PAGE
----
Rosario Castellanos

By: William Nericcio
May 25, 2012

Mexican poet and author ROSARIO CASTELLANOS (1925–74) wielded mad intellectual superpowers in a nation not always noted for nurturing progressive feminist ambiente. Her semi-autobiographical 1957 novel Balún-Canán (translated as The Nine Guardians) unveils salient and sordid details of class hatred and racialized loathing particular to the Chiapas region of Mexico. Her elegiac 1962 novel Oficio de Tinieblas (The Book of Lamentations) documents Tzotzil resistance to Mexican hegemony over indigenous Maya communities in the same region. Her poetry — a good place to begin is the 1972 collection Poesía no eres tú; Obra poética: 1948-1971 — forces readers to rethink the self/other dichotomy. As a thinker, she tolerated no fools and left writers from a misogynistic philosophical tradition — like Schopenhauer, Weininger, and Simmel — emasculated and reeling. Her brutally smart and engaging essays on women and the rhetoric of savagery (among other topics) are better-written and at the same time more complex than the essays of Kristeva and Irigaray; the best collection in English, which features an insightful introduction by Maureen Ahern, is A Rosario Castellanos Reader (1988). Castellanos was a true 20th-century Mexican bombshell; I’d like to see Univision and Televisa get into a bidding war to film a telenovela of her life and work.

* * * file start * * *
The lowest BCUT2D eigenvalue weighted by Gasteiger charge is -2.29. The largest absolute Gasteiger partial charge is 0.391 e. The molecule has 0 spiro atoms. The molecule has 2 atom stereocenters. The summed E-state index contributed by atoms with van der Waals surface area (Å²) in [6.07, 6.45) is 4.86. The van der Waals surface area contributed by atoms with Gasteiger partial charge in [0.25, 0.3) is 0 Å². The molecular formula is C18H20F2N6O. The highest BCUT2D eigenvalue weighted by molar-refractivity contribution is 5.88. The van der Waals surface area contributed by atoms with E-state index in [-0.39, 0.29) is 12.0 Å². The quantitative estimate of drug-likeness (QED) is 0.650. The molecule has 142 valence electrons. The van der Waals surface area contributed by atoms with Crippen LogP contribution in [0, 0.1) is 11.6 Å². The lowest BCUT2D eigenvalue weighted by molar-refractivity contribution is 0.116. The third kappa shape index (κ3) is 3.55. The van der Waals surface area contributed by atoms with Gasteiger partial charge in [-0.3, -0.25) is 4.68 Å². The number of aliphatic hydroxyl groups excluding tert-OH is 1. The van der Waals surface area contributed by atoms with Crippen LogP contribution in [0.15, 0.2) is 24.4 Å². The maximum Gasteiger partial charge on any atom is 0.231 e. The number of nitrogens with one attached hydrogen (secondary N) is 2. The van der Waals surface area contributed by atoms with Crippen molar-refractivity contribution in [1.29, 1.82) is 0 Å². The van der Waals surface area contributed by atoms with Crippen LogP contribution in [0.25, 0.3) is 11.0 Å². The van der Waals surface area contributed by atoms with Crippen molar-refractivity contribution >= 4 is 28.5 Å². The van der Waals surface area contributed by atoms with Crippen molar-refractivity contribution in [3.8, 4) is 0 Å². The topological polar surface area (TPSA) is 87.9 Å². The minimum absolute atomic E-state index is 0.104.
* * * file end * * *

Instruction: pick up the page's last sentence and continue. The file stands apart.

On his or her birthday, HiLobrow irregularly pays tribute to one of our high-, low-, no-, or hilobrow heroes. Also born this date: Miles Davis and Tom T. Hall.

READ MORE about members of the Postmodernist Generation (1924-33).